So, assuming you are willing to assume independence, the typical way to do statistical testing for these abnormal return variables is to the empirical distribution of the estimated variables; that is, we use the sample standard deviation. For the AR variable, we get: \[ t(a_{jt}) := \frac{a_{jt}}{ \mathsf{sqrt}\left( ((t-s)+1 - df_{m})^{-1} \cdot \sum_{\tau\in \{s,t\}} a_{j\tau}^2 \right) } = \frac{a_{jt}}{s^{s,t}_{j}}, \] where \(s^{s,t}_{j}\) is the degrees-of-freedom adjusted sample standard deviation. For example, if one uses the three factor Fama-French model for the expectations function, then \(df_m = 4\). Under CLT, \(t(a_{jt}) \sim \mathcal{N}(0,1)\).

For CAR, we get: \[ t( c^{s,t}_{j} ) := \frac{ c^{s,t}_{j} }{ \mathsf{sqrt}\left( (t-s)\cdot ((t-s)+1 - df_{m})^{-1} \cdot \sum_{\tau\in \{s,t\}} a_{j\tau}^2 \right) } = \frac{c^{s,t}_{j}}{ \mathsf{sqrt}(t-s)\cdot s^{s,t}_{j}}. \] For AAR, we get: \[ t( A_{t} ) := \mathsf{sqrt}(\mathcal{N_{j}}) \frac{ A_{t} }{ \mathsf{sqrt}\left( (N_{J}-1)^{-1} \sum_{j\in J} (a_{jt}- A_t)^2 \right) } = \frac{A_{t}}{ S^A_{t}}. \]

For CAAR, we get: \[ t( C^{s,t} ) := \mathsf{sqrt}(\mathcal{N_{j}}) \frac{ C^{s,t} }{ \mathsf{sqrt}\left( (N_{J}-1)^{-1} \sum_{j\in J} (c^{s,t}_{j}- C^{s,t})^2 \right) } = \frac{ C^{s,t} }{ S^C_{t}}. \]

Estimating AR, CAR, AAR, CAAR via regression

First impression is that one needs to 1) estimate \(N_J\) OLS regressions, 2) forecast the residuals, 3) take functions of the residuals, and 4) calculate some annoying t-stats. But it turns out that regression can do this!

Event Time

Let \(\tau \in \mathcal{T}\) index event time, so that \(\tau=0\) denotes the event. Let \(\mathcal{T} = \{\mathcal{Y},\mathcal{Z}\}\), where \(\mathcal{Y}\) is the training period and \(\mathcal{Z}\) is the event period.

Two Sets of Dummy Variables

First, define \(D_{s} = 1[\tau=s]\), which is a standard dummy variable for event time periods. Second, define \(Q_{s} = 1[\tau=s] - 1[\tau=(s+1)]\), which is a quasi-dummy variable that takes the value of \(1\) when \(s=\tau\) and \(-1\) when \(s=\tau +1\). Note, for \(\tau\in \mathcal{Z}\), the ‘last’ \(Q\)-dummy is for period \(\tau=Z_1\), such that there is no \((\tau+1)th\) period.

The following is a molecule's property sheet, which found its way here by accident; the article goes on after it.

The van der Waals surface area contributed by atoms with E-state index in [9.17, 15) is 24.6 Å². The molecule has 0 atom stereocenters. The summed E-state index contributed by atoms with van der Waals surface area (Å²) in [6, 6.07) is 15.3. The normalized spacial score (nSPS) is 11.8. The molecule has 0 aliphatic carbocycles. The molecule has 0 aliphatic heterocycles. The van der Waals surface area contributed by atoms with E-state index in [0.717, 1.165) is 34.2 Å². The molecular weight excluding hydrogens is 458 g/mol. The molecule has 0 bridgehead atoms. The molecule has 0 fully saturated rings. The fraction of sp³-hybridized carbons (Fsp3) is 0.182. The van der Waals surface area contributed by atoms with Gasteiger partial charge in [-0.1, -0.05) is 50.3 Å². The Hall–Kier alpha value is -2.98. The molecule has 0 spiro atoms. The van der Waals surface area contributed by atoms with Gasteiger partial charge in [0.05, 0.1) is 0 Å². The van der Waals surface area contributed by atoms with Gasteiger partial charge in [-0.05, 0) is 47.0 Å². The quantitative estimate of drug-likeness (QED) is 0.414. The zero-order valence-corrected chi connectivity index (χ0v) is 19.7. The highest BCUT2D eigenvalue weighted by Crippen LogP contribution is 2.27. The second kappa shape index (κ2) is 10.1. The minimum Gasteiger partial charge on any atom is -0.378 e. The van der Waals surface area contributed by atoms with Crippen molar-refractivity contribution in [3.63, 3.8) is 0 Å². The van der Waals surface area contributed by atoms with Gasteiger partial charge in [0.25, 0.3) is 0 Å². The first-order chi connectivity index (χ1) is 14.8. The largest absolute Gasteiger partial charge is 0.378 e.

Parameterize expectation function

Let \(m_j(X_t) = \beta_{j,0} + f^1_t\beta_{j,1} + f^2_t\beta_{j,2} + f^3_t\beta_{j,3}\) be three variables (and the constant) for the expectation model.

Regression for AR

Run the following regression for each firm: \[ r_{jt} = \beta_{j,0} + f^1_t\beta_{j,1} + f^2_t\beta_{j,2} + f^3_t\beta_{j,3} + \sum_{\tau \in \mathcal{Z}} D_{\tau}\pi_{j,\tau} + u_{jt}, \] where \(\pi_{j,\tau} = a_{jt}\).


Let the training period be \(\tau \in [Y_0,Y_1]\) and the event period be \(\tau \in [Z_0,Z_1]\).

reg rj f* D* if firm==j & ( inrange(et,Y0,Y1) | inrange(et,Z0,Z1) )

Regression for CAR

Run the following regression for each firm: \[ r_{jt} = \beta_{j,0} + f^1_t\beta_{j,1} + f^2_t\beta_{j,2} + f^3_t\beta_{j,3} + \sum_{\tau \in \mathcal{Z}} Q_{\tau}\gamma_{j,\tau} + u_{jt}, \] where \(\gamma_{j,\tau} = c^{Z_0,Z_1}_{j}\).


Let the training period be \(\tau \in [Y_0,Y_1]\) and the event period be \(\tau \in [Z_0,Z_1]\).

reg rj f* Q* if firm==j & ( inrange(et,Y0,Y1) | inrange(et,Z0,Z1) )

Regressions for AAR and CAAR

To get the AAR and CAAR variables, one ‘stacks’ the firm data, then implements the same regressions as above.


Let the training period be \(\tau \in [Y_0,Y_1]\) and the event period be \(\tau \in [Z_0,Z_1]\). Let \(G\) be an categorical (factor) variable for firms. Note, we are still letting the expectation function be firm-specific, but are forcing the variables on the dummies to be equal across firms, which has the effect of calculating the AAR and CAAR.

reghdfe rj D* if ( inrange(et,Y0,Y1) | inrange(et,Z0,Z1) ), absorb(i.G##c.(f*)) vce(cluster G)
reghdfe rj Q* if ( inrange(et,Y0,Y1) | inrange(et,Z0,Z1) ), absorb(i.G##c.(f*)) vce(cluster G)

Standard Errors

It turns out that the standard errors from the regressions are correct for the parameters. Salinger (1992) discusses this.